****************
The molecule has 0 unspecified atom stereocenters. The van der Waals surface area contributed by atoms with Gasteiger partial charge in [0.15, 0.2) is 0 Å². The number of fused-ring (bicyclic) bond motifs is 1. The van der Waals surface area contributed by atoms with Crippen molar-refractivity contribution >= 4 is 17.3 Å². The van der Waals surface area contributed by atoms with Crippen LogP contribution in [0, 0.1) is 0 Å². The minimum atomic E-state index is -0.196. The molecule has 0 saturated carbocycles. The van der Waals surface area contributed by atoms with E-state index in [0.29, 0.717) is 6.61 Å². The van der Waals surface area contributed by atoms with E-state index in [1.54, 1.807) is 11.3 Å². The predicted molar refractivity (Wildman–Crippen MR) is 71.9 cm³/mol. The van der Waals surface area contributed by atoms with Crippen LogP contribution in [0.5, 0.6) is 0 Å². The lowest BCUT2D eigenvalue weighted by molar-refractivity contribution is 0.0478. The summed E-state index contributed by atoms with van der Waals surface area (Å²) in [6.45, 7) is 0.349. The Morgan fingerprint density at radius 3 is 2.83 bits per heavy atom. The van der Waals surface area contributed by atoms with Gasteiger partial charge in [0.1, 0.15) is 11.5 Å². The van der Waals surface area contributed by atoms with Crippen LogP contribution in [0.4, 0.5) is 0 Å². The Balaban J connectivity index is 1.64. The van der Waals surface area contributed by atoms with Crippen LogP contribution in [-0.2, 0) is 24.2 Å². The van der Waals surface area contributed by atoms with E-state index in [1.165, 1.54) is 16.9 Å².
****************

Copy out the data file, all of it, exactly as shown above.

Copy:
The molecule has 0 unspecified atom stereocenters. The van der Waals surface area contributed by atoms with Gasteiger partial charge in [0.15, 0.2) is 0 Å². The number of fused-ring (bicyclic) bond motifs is 1. The van der Waals surface area contributed by atoms with Crippen molar-refractivity contribution >= 4 is 17.3 Å². The van der Waals surface area contributed by atoms with Crippen LogP contribution in [0, 0.1) is 0 Å². The minimum atomic E-state index is -0.196. The molecule has 0 saturated carbocycles. The van der Waals surface area contributed by atoms with E-state index in [0.29, 0.717) is 6.61 Å². The van der Waals surface area contributed by atoms with E-state index in [1.54, 1.807) is 11.3 Å². The predicted molar refractivity (Wildman–Crippen MR) is 71.9 cm³/mol. The van der Waals surface area contributed by atoms with Crippen LogP contribution in [0.5, 0.6) is 0 Å². The lowest BCUT2D eigenvalue weighted by molar-refractivity contribution is 0.0478. The summed E-state index contributed by atoms with van der Waals surface area (Å²) in [6.45, 7) is 0.349. The Morgan fingerprint density at radius 3 is 2.83 bits per heavy atom. The van der Waals surface area contributed by atoms with Gasteiger partial charge in [0.1, 0.15) is 11.5 Å². The van der Waals surface area contributed by atoms with Crippen LogP contribution in [0.4, 0.5) is 0 Å². The Balaban J connectivity index is 1.64. The van der Waals surface area contributed by atoms with Crippen LogP contribution in [-0.2, 0) is 24.2 Å². The van der Waals surface area contributed by atoms with E-state index in [1.165, 1.54) is 16.9 Å².